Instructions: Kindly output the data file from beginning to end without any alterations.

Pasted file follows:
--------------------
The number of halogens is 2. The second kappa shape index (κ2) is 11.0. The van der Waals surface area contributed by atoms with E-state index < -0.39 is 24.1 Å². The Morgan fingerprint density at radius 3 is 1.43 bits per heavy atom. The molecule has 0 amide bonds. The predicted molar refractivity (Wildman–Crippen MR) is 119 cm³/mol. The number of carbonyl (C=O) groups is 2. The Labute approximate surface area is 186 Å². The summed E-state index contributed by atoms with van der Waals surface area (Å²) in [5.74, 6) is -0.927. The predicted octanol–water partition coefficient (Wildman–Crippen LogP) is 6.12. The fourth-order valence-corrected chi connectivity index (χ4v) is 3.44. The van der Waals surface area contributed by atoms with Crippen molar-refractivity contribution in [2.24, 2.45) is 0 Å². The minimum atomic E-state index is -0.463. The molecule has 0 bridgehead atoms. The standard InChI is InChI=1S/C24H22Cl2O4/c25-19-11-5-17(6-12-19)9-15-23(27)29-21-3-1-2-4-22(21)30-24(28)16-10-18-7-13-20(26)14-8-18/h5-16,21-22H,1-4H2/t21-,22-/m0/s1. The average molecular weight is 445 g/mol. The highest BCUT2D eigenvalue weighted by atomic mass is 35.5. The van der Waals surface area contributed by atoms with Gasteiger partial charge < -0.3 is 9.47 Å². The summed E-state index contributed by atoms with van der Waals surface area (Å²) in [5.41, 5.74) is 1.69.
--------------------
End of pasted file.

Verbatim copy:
The number of halogens is 2. The second kappa shape index (κ2) is 11.0. The van der Waals surface area contributed by atoms with E-state index < -0.39 is 24.1 Å². The Morgan fingerprint density at radius 3 is 1.43 bits per heavy atom. The molecule has 0 amide bonds. The predicted molar refractivity (Wildman–Crippen MR) is 119 cm³/mol. The number of carbonyl (C=O) groups is 2. The Labute approximate surface area is 186 Å². The summed E-state index contributed by atoms with van der Waals surface area (Å²) in [5.74, 6) is -0.927. The predicted octanol–water partition coefficient (Wildman–Crippen LogP) is 6.12. The fourth-order valence-corrected chi connectivity index (χ4v) is 3.44. The van der Waals surface area contributed by atoms with Crippen molar-refractivity contribution in [2.24, 2.45) is 0 Å². The minimum atomic E-state index is -0.463. The molecule has 0 bridgehead atoms. The standard InChI is InChI=1S/C24H22Cl2O4/c25-19-11-5-17(6-12-19)9-15-23(27)29-21-3-1-2-4-22(21)30-24(28)16-10-18-7-13-20(26)14-8-18/h5-16,21-22H,1-4H2/t21-,22-/m0/s1. The average molecular weight is 445 g/mol. The highest BCUT2D eigenvalue weighted by atomic mass is 35.5. The van der Waals surface area contributed by atoms with Gasteiger partial charge < -0.3 is 9.47 Å². The summed E-state index contributed by atoms with van der Waals surface area (Å²) in [5.41, 5.74) is 1.69.